I didn’t think Haskell had either, until I started thinking of solutions to problems I was having in D in Haskell ways. I’m currently working on a build system, and since the configuration language is D, it has to be compiled. So I have interesting problems to solve with regards to what runs when: compile-time or run-time. Next thing I know I’m thinking of lazy evaluation, thunks, and the IO monad. Some things aren’t possible to be evaluated at compile-time in D. So I replaced a value with a function that when run (i.e. at run-time) would produce that value. And (modulo current CTFE limitations)… it works! I’m even thinking of making a wrapper type that composes nicely… (sound familiar?)

So, thanks Haskell. You made my head hurt more than anything I’ve tried learning since Physics, but apparently you’ve made me a better programmer.

Tagged , , , , , ,

The craziest code I ever wrote

A few years ago at work my buddy Jeff was as usual trying to do something in Go. I can’t remember why, but he wanted to arrange text strings in memory so that they were all contiguous. I said something about C++ and he remarked that the only thing C++11 could do that Go couldn’t would be perhaps to do this work at compile-time. I hadn’t learned D yet (which would have made the task trivial), so I spent the rest of the day writing the monstrosity below for “teh lulz”. It ended up causing my first ever question on Stackoverflow. “Enjoy” the code:

//Arrange strings contiguously in memory at compile-time from string literals.
//All free functions prefixed with "my" to faciliate grepping the symbol tree
//(none of them should show up).

#include <iostream>

using std::size_t;

//wrapper for const char* to "allocate" space for it at compile-time
template<size_t N>
struct String {
    //C arrays can only be initialised with a comma-delimited list
    //of values in curly braces. Good thing the compiler expands
    //parameter packs into comma-delimited lists. Now we just have
    //to get a parameter pack of char into the constructor.
    template<typename... Args>
    constexpr String(Args... args):_str{ args... } { }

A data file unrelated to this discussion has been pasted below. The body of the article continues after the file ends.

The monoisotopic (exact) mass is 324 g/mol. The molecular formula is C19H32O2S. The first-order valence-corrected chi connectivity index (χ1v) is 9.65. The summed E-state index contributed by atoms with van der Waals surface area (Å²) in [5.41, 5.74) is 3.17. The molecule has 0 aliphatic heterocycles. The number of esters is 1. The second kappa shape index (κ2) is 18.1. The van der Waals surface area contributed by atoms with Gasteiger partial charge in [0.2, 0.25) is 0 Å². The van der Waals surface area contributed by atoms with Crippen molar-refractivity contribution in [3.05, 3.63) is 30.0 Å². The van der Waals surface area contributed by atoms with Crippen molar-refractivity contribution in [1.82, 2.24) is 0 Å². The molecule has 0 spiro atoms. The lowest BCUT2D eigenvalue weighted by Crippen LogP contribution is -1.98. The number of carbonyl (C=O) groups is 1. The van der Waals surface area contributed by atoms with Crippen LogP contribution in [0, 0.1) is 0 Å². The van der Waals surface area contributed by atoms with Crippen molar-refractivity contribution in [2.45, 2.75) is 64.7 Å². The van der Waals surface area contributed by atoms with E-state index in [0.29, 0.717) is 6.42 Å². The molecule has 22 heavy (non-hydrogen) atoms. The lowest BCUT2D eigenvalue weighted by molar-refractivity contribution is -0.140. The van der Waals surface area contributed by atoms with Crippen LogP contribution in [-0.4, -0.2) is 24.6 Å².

const char _str[N];
};

//takes variadic number of chars, creates String object from it.
//i.e. myMakeStringFromChars('f', 'o', 'o', '') -> String<4>::_str = "foo"
template<typename... Args>
constexpr auto myMakeStringFromChars(Args... args) -> String<sizeof...(Args)> {
    return String<sizeof...(args)>(args...);
}

//This struct is here just because the iteration is going up instead of
//down. The solution was to mix traditional template metaprogramming
//with constexpr to be able to terminate the recursion since the template
//parameter N is needed in order to return the right-sized String<N>.
//This class exists only to dispatch on the recursion being finished or not.
//The default below continues recursion.
template<bool TERMINATE>
struct RecurseOrStop {
    template<size_t N, size_t I, typename... Args>
    static constexpr String<N> recurseOrStop(const char* str, Args... args);
};

//Specialisation to terminate recursion when all characters have been
//stripped from the string and converted to a variadic template parameter pack.
template<>
struct RecurseOrStop<true> {
    template<size_t N, size_t I, typename... Args>
    static constexpr String<N> recurseOrStop(const char* str, Args... args);
};

//Actual function to recurse over the string and turn it into a variadic
//parameter list of characters.
//Named differently to avoid infinite recursion.
template<size_t N, size_t I = 0, typename... Args>
constexpr String<N> myRecurseOrStop(const char* str, Args... args) {
    //template needed after :: since the compiler needs to distinguish
    //between recurseOrStop being a function template with 2 paramaters
    //or an enum being compared to N (recurseOrStop < N)
    return RecurseOrStop<I == N>::template recurseOrStop<N, I>(str, args...);
}

//implementation of the declaration above
//add a character to the end of the parameter pack and recurse to next character.
template<bool TERMINATE>
template<size_t N, size_t I, typename... Args>
constexpr String<N> RecurseOrStop<TERMINATE>::recurseOrStop(const char* str,
                                                            Args... args) {
    return myRecurseOrStop<N, I + 1>(str, args..., str[I]);
}

//implementation of the declaration above
//terminate recursion and construct string from full list of characters.
template<size_t N, size_t I, typename... Args>
constexpr String<N> RecurseOrStop<true>::recurseOrStop(const char* str,
                                                       Args... args) {
    return myMakeStringFromChars(args...);
}

//takes a compile-time static string literal and returns String<N> from it
//this happens by transforming the string literal into a variadic paramater
//pack of char.
//i.e. myMakeString("foo") -> calls myMakeStringFromChars('f', 'o', 'o', '');
template<size_t N>
constexpr String<N> myMakeString(const char (&str)[N]) {
    return myRecurseOrStop<N>(str);
}

//Simple tuple implementation. The only reason std::tuple isn't being used
//is because its only constexpr constructor is the default constructor.
//We need a constexpr constructor to be able to do compile-time shenanigans,